I am presently the proud owner of a 2008 Chrysler Sebring convertible, a car that I grow more fond of everyday for a variety of reasons. I could ramble on for paragraphs about all the little reasons why but that isn’t my inspiration today.
My wife and I recently took a vacation and one of our stops was Detroit, Michigan. Being the consummate carguy that I am, a trip to the “Motor City” was inevitable at some point but I never expected to uncover my car’s storied ancestry.
The Walter P. Chrysler Museum is located on the grounds of the Chrysler Headquarters in Auburn Hills, Michigan, which is one of the many suburb communities of Detroit. This sprawling facility sits on 504 acres and includes a test track & proving grounds. The buildings themselves are over 5 million square feet total with enough parking area to shame an NFL stadium. The museum seems minuscule in the shadow of its automotive parent but great things can come in small packages.
I recommend the Chrysler museum for any gearhead but if you are a dedicated follower of the PentaStar, then this place is a gold mine. The main foyer is graced with concept cars while the first floor is early history. The second floor is filled with the development years most of us recall so well but the trip down the elevator to the “Boss’ Garage” is pure automotive candy.
Walter Chrysler was an innovator who was hired away from Willys (who he had just put back on their feet) to take over the ailing Maxwell-Chalmers automaker. Chrysler rolled out its first car in 1924 and it boasted an impressive list of features unheard of for a car of this price range. The 4 wheel hydraulic brakes were a first as well as an internally lighted instrument panel with an engine temperature gauge. The engine featured an air filter for its carburetor and internal pressure lubrication with an oil filter, both improvements that would give the engine greater durability. Yet it was the design of the engine itself that made it a harbinger of things to come, a high compression four liter, six cylinder engine that made more power than many of its larger competitors due to its semi-hemispherical cylinder head. Yes gearheads of the world you heard it right, this engine was the infancy of the legendary Hemi engines that would follow in the decades to come.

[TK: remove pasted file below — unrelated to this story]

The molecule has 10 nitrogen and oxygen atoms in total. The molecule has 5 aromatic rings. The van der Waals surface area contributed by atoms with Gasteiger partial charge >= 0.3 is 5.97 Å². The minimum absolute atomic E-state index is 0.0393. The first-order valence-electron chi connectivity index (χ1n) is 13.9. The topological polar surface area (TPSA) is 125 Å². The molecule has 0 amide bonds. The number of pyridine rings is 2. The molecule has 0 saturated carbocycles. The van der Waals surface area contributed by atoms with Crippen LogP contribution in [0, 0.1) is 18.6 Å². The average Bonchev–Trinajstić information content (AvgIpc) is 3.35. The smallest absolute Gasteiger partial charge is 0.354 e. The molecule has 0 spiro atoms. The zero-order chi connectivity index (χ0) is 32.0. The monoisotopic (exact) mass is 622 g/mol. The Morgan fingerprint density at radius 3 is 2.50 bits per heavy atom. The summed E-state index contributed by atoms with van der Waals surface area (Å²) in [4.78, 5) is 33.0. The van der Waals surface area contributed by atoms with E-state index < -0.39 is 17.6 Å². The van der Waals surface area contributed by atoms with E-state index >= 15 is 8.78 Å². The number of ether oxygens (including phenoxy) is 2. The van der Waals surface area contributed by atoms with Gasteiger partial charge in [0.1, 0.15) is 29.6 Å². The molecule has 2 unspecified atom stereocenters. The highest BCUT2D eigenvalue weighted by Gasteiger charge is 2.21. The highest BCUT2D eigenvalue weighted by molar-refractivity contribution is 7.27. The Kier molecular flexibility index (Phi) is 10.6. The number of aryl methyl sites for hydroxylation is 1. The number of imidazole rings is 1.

A scant four years later Chrysler put its car with its bold little engine to the ultimate test. The 24 Hours of LeMans had only been run for the first time in 1923, so the race itself was still new to the world but the automakers from all over the globe saw it as a crowning achievement even over the Grand Prix title of Europe. Chrysler entered four of its Model 72 roadsters in the 1928 event to take on the giants of the sporting car world. Bentley, Stutz and Aston Martin were all among the heavily favored cars to win, and all were vehicles that sold for as much as four times the price of the lowly Chrysler convertible.
The racecourse in 1928 was an unpaved, ten mile loop through the City of Le Mans and across the French countryside, but when the checkered flag dropped the winner was a Bentley, the Stutz was second and the incredible little Chrysler was third. Granted the distance between the winning car and the third place Chrysler was ten laps or about 100 miles, but Chrysler had proven to the world beyond a shadow of a doubt that they were here to stay.
As I stood there reading this information and gazing at the pale yellow roadster sitting in front of me, I could not help but be overcome with a swelling of pride in my Sebring outside in the parking lot. I had often wondered back in 1997 when the Sebring Convertible was introduced why they had chosen that particular namesake. I knew Sebring, Florida was the home to the storied 12 hours of Sebring endurance race, and that event was North America’s premier run-up to Le Mans. Yet here I was face to face with the grandaddy of all Chrysler convertibles, and a podium winner at the toughest automotive race in the world. Suddenly, Sebring seemed like a fitting homage to such a legendary ancestor.